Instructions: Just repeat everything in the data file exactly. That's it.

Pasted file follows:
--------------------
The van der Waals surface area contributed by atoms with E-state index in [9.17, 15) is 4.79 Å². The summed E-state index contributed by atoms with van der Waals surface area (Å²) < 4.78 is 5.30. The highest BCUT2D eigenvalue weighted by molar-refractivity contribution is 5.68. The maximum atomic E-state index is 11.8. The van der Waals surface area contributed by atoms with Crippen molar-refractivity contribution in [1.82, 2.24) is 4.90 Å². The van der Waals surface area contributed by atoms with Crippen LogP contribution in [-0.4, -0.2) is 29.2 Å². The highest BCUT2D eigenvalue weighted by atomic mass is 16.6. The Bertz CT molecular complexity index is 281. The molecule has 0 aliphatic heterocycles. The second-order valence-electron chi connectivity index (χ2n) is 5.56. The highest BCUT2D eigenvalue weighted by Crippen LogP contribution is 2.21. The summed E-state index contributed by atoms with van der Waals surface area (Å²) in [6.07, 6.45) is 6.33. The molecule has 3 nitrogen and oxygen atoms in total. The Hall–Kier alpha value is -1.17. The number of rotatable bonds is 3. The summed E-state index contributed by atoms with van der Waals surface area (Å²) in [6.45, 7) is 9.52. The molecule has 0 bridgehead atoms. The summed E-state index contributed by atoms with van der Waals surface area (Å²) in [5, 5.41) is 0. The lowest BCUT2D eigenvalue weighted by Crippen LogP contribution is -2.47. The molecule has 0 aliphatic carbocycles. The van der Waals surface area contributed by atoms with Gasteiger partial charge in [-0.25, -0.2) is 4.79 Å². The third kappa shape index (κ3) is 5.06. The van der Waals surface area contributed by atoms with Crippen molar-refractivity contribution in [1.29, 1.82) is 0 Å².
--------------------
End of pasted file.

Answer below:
The van der Waals surface area contributed by atoms with E-state index in [9.17, 15) is 4.79 Å². The summed E-state index contributed by atoms with van der Waals surface area (Å²) < 4.78 is 5.30. The highest BCUT2D eigenvalue weighted by molar-refractivity contribution is 5.68. The maximum atomic E-state index is 11.8. The van der Waals surface area contributed by atoms with Crippen molar-refractivity contribution in [1.82, 2.24) is 4.90 Å². The van der Waals surface area contributed by atoms with Crippen LogP contribution in [-0.4, -0.2) is 29.2 Å². The highest BCUT2D eigenvalue weighted by atomic mass is 16.6. The Bertz CT molecular complexity index is 281. The molecule has 0 aliphatic heterocycles. The second-order valence-electron chi connectivity index (χ2n) is 5.56. The highest BCUT2D eigenvalue weighted by Crippen LogP contribution is 2.21. The summed E-state index contributed by atoms with van der Waals surface area (Å²) in [6.07, 6.45) is 6.33. The molecule has 3 nitrogen and oxygen atoms in total. The Hall–Kier alpha value is -1.17. The number of rotatable bonds is 3. The summed E-state index contributed by atoms with van der Waals surface area (Å²) in [6.45, 7) is 9.52. The molecule has 0 bridgehead atoms. The summed E-state index contributed by atoms with van der Waals surface area (Å²) in [5, 5.41) is 0. The lowest BCUT2D eigenvalue weighted by Crippen LogP contribution is -2.47. The molecule has 0 aliphatic carbocycles. The van der Waals surface area contributed by atoms with Gasteiger partial charge in [-0.25, -0.2) is 4.79 Å². The third kappa shape index (κ3) is 5.06. The van der Waals surface area contributed by atoms with Crippen molar-refractivity contribution in [1.29, 1.82) is 0 Å².